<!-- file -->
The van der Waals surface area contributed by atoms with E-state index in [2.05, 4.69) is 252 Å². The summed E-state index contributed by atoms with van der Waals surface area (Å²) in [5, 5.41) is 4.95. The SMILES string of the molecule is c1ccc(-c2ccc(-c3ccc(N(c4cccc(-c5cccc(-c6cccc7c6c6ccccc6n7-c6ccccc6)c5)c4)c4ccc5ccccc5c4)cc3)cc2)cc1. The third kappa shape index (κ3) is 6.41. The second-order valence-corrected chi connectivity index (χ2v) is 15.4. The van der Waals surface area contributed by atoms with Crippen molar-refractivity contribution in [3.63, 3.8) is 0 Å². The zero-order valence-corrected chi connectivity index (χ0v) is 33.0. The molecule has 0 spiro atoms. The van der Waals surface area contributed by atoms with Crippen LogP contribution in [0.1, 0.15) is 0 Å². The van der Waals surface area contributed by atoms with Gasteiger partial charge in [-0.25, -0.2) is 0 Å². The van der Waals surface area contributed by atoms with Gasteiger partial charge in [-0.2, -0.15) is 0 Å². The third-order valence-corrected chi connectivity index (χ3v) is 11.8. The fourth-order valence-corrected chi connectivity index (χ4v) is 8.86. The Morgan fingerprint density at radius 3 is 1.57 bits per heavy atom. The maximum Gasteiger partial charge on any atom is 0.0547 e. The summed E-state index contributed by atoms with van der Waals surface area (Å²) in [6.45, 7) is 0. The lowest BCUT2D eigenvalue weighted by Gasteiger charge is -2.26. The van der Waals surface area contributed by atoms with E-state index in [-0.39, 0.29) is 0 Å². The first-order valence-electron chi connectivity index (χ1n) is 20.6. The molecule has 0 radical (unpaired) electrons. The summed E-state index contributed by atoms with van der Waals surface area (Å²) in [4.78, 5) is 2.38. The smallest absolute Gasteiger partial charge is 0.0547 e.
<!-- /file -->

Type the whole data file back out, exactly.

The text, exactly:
The van der Waals surface area contributed by atoms with E-state index in [2.05, 4.69) is 252 Å². The summed E-state index contributed by atoms with van der Waals surface area (Å²) in [5, 5.41) is 4.95. The SMILES string of the molecule is c1ccc(-c2ccc(-c3ccc(N(c4cccc(-c5cccc(-c6cccc7c6c6ccccc6n7-c6ccccc6)c5)c4)c4ccc5ccccc5c4)cc3)cc2)cc1. The third kappa shape index (κ3) is 6.41. The second-order valence-corrected chi connectivity index (χ2v) is 15.4. The van der Waals surface area contributed by atoms with Crippen molar-refractivity contribution in [3.63, 3.8) is 0 Å². The zero-order valence-corrected chi connectivity index (χ0v) is 33.0. The molecule has 0 spiro atoms. The van der Waals surface area contributed by atoms with Crippen LogP contribution in [0.1, 0.15) is 0 Å². The van der Waals surface area contributed by atoms with Gasteiger partial charge in [-0.25, -0.2) is 0 Å². The van der Waals surface area contributed by atoms with Gasteiger partial charge in [-0.2, -0.15) is 0 Å². The third-order valence-corrected chi connectivity index (χ3v) is 11.8. The fourth-order valence-corrected chi connectivity index (χ4v) is 8.86. The Morgan fingerprint density at radius 3 is 1.57 bits per heavy atom. The maximum Gasteiger partial charge on any atom is 0.0547 e. The summed E-state index contributed by atoms with van der Waals surface area (Å²) in [6.45, 7) is 0. The lowest BCUT2D eigenvalue weighted by Gasteiger charge is -2.26. The van der Waals surface area contributed by atoms with E-state index in [-0.39, 0.29) is 0 Å². The first-order valence-electron chi connectivity index (χ1n) is 20.6. The molecule has 0 radical (unpaired) electrons. The summed E-state index contributed by atoms with van der Waals surface area (Å²) in [4.78, 5) is 2.38. The smallest absolute Gasteiger partial charge is 0.0547 e.